When to Hire a Management Consultancy

When to Hire a Management Consultancy

To Hire or not to Hire

Organizations undergoing change can often make irrevocable mistakes that could have been avoided by hiring management consultants with specialist knowledge and objective guidance.

They choose to forgo external help for a number of reasons. The motivation of cost saving is often the primary determinant in deciding whether or not to hire a consultancy, but management may also underestimate the effort and impact of change initiatives, and believe that internal expertise and resources can independently handle these projects.

Even though there is a cost associated to hiring an external consultancy, this investment can be well worthwhile when compared to the detrimental impact on cost, time and employee morale that poorly planned decisions can have.

To ensure that planned change effectively achieves its desired outcomes, it is important to recognize the situations in which obtaining the help of a management consultancy can provide substantial benefits and be worth the effort.

Organizations must carefully assess goals behind planned initiatives and objectively determine their internal ability to carry them through independently without the need for outsourced expertise. To do this, the following considerations should be made.

1. Nature of Initiative

Hiring a management consultancy can make all the difference in the success of planned initiatives that deal with major change, such as restructuring or modifying core business processes. While initiatives such as market development or product development can also be considerable undertakings, critical initiatives such as altering business strategy or optimizing business performance are more effectively handled with the guidance of experts on the subject, since even minor flaws can ultimately result in the downfall of the business.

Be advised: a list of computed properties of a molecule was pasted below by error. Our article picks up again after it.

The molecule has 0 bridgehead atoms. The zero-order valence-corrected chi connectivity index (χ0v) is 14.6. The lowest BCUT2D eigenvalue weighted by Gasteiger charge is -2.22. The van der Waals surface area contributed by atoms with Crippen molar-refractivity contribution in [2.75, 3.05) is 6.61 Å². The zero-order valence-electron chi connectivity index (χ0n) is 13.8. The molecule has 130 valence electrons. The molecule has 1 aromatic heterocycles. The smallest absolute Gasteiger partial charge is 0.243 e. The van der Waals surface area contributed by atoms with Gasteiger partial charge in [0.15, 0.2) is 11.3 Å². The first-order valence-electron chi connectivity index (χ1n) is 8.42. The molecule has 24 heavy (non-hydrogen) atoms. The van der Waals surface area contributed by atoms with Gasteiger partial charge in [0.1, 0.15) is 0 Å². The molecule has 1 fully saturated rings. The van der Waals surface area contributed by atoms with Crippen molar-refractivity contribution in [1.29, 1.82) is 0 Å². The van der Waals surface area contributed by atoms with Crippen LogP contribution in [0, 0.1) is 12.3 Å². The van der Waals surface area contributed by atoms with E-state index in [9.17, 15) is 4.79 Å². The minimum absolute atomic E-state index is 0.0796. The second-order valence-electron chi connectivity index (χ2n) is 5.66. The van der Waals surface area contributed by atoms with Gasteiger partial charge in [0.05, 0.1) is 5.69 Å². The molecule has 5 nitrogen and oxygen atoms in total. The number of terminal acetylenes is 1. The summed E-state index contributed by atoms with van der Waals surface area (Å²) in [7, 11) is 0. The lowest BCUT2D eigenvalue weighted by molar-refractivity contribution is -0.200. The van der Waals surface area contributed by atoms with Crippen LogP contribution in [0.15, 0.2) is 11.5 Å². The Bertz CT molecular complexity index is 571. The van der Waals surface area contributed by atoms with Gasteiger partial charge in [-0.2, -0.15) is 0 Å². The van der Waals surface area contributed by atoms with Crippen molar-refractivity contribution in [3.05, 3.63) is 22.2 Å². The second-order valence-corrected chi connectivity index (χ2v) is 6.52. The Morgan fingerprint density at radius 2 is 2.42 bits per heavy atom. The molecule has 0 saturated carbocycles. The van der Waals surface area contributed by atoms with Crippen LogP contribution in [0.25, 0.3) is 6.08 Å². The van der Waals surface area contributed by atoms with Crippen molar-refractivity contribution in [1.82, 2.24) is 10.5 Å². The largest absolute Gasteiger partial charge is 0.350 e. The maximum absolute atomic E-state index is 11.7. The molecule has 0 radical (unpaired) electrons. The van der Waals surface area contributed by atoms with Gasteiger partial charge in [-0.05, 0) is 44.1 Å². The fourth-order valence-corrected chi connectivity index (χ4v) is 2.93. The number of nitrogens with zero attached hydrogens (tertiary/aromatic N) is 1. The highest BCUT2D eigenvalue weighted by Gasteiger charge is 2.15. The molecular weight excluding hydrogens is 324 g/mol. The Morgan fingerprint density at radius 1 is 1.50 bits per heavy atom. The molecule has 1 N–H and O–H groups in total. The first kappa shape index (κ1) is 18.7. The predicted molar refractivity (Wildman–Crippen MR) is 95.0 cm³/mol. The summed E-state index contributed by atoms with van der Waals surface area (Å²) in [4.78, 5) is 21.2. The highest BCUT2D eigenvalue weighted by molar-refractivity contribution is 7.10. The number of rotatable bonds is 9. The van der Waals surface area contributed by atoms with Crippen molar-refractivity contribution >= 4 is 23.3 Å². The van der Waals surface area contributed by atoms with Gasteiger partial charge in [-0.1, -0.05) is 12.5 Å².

2. Expertise

A main reason why management consultants are often brought on board is their expertise. Just as when other business activities are outsourced, companies often lack the time and resources to obtain desired goals. It is more efficient in these cases to hire a consultancy to propose appropriate plans and solutions. The basic question that should be addressed in this case is whether an organization has the expertise and resources to deliver the solution required within an established time frame.

3. Scope

Even though project scope may seem like a straightforward aspect, it can often be misleading. Project scope is often defined by the number of employees that will be directly affected by an initiative, but this can be an inaccurate estimation of its magnitude. To properly assess scope, it is important to consider all stakeholders that will be affected directly or indirectly. If more than 30% of the organizations stakeholders (including shareholders, suppliers, customers and employees) are affected, then it is safe to classify the initiative as a major change and one that is better handled with the aid of a specialized party.

4. Principal versus marginal change

The more closely the initiative is linked to the organization's core offering, the more critical it is to get it right, so it vital to understand how the initiative will affect the essence of the business. A design firm may shrug off the idea of training its customer service personnel, but a utility provider can go out of business with poorly trained customer service representatives. The closer the initiative to the main line of business, the more important it is to have it effectively planned and designed.

5. in-house and external knowledge

Many companies may believe that only their internal staff understand how to maintain their competitive edge. While in-house knowledge and expertise is extremely valuable, it can also be complemented by objective assessment and a broader outlook. An organization's management and employees can become complacent, narrow-minded or too set in their ways. They can become too inward-looking and forget about both the opportunities and threats that come with operating in an ever changing market. Barriers to entry can be overcome by new players and unique advantages can be copied or beaten. When faced with these circumstances, hiring external experts can provide objective assessment, specialist knowledge and a fresh perspective on things.

Looking at these parameters can help business managers determine when their organizations are well equipped to undergo their change journey alone, and when it is beneficial to partner with a management consultancy for more effective outcomes.

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